Randolph

Tremonton

Brigham City Logan Kaysville

Manila

Salt Lake City

Wendover

2005:

Grantsville

52%

Tooele

Park City Orem Heber City

Uintah Basin

Nephi

(Overall USU student population enrolled at a regional campus or USU online.)

Delta

Ephraim

Price

Castle Dale 2014

Moab

Richfield Milford

Bicknell

Beaver

65

Junction Panguitch

Cedar City St. George

Kanab

Monticello

Blanding Montezuma Creek

Monument Valley


$5.3 Million Land Gift for USU–Uintah Basin

$15 Million Gift for Uintah Basin Campus Center

$1.5 Million Anadarko Foundation Gift

Bob Williams, a life-long resident of the Uintah Basin, donates 138 acres in Vernal, Utah, for the expansion and development of the campus. The donation marks the second largest private gift to the university at the time.

Utah entrepreneur and businessman Marc Bingham and his wife, Debbie, donate $15 million to fund construction of the Entrepreneurship and Energy Research Center that opened in September 2010. The gift becomes the largest private gift in USU’s history.

The non-profit Anadarko Foundation presents a $1.5 million gift to USU and the Uintah Basin Applied Technology College to help fund the joint USU/UBATC Vernal Building project and to provide for a faculty endowment.

March 2006

October 2007

July 2008


USU and CEU Create Historic Union

Technology-Packed Distance Education Building

The College of Eastern Utah officially becomes part of the USU system and is now known as USU Eastern. “I have always taken great pride in USU’s statewide education role,” President Albrecht said. “The merger assures more Utah students access to quality higher education.”

Filled with the latest smart-classroom technology, the Distance Education building connects USU’s 26 campuses and education centers and 12,000 students statewide to the new building on the Logan campus.

March 2010

September 2012

Funding Approved for Three New Buildings in USU’s Regional Campus System Funding for the new Utah State University Brigham City campus, a new Science and Technology Classroom Building at USU-Tooele and the new USU Eastern Central Instruction Building was approved during the 2014 Utah legislative session.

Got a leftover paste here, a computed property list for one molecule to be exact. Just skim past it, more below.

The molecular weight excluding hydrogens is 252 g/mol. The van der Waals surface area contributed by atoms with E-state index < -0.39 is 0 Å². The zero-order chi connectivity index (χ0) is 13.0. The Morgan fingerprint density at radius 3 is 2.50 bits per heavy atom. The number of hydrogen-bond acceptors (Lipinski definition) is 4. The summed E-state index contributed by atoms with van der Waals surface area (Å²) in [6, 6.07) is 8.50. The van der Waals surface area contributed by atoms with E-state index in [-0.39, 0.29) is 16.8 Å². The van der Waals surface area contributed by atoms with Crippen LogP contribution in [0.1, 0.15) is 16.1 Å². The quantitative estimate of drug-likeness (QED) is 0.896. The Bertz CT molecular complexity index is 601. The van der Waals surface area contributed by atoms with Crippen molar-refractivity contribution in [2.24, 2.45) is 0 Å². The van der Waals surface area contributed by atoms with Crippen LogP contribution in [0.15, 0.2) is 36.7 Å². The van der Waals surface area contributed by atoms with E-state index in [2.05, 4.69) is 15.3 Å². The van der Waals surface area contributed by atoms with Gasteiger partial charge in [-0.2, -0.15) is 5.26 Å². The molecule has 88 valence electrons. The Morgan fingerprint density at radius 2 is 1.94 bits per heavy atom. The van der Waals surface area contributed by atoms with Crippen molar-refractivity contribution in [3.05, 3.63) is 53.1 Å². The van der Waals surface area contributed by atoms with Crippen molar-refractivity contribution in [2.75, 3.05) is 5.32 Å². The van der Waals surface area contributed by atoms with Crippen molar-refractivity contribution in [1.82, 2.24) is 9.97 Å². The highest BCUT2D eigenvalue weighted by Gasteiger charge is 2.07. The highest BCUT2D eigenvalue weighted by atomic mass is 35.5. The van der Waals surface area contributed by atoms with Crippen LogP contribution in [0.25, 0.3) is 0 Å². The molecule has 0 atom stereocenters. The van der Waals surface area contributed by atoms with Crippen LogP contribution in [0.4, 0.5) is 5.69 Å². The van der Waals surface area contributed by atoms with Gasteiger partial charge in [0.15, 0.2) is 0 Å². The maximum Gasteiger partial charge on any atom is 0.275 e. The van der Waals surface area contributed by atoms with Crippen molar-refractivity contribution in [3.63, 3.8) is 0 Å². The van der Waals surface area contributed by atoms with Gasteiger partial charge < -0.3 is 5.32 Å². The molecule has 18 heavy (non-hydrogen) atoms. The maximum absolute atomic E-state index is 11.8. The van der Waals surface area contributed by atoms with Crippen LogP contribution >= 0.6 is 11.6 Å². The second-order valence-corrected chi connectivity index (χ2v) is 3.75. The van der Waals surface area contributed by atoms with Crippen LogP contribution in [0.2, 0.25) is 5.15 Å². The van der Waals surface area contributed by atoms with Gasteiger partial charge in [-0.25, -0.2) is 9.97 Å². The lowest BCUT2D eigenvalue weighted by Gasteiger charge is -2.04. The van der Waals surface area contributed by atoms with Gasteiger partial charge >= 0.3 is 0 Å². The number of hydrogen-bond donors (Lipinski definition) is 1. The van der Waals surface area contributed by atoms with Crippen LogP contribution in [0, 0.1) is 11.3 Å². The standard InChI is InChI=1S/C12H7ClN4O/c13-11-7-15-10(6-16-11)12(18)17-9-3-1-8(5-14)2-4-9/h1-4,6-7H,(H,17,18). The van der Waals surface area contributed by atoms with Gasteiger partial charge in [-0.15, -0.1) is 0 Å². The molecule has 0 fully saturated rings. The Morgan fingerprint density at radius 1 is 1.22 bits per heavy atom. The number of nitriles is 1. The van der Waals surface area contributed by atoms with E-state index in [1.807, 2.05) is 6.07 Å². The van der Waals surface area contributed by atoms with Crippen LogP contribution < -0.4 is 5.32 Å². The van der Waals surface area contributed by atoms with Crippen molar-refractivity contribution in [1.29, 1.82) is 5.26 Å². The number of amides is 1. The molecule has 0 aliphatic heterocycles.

March 2014


The Swaner Preserve and EcoCenter, located in Park City, Utah, is gifted to USU and includes a 1,200-acre land trust and 10,000 square-foot, state-of-the-art facility dedicated to environmental education. The value of the gift is in excess of $30 million.


Building

A Better Tomorrow

A

total of 31 newly constructed buildings now dot the USU

statewide landscape thanks to generous donors, state and federal funding, students and the university.

15


Color Key

Equine Education Center

Student & Institutionally Funded Donor Funded

David G. Sant Engineering Innovation Building Jim & Carol Laub AthleticsAcademics Complex Center

Partially Donor Funded Publicly Funded

UBATC/USU Vernal Building

Merrill-Cazier Library

2005 16

Emma Eccles Jones Early Childhood Education and Research Center

Agricultural Sciences

Institutionally Funded

Manon Caine Russell Kathryn Caine Wanlass Performance Hall Living Learning Center

2006

Matthew Hillyard Animal, Teaching and Research Center Utah Botanical Center Wetland Discovery Point, Kaysville

2008

Dolores DorĂŠ Eccles Center for Early Care and Education Utah Water Research Laboratory Hydraulics Lab Engineering Structural Testing Laboratory/ SMASH Lab Tooele Regional Campus Building Addition

2009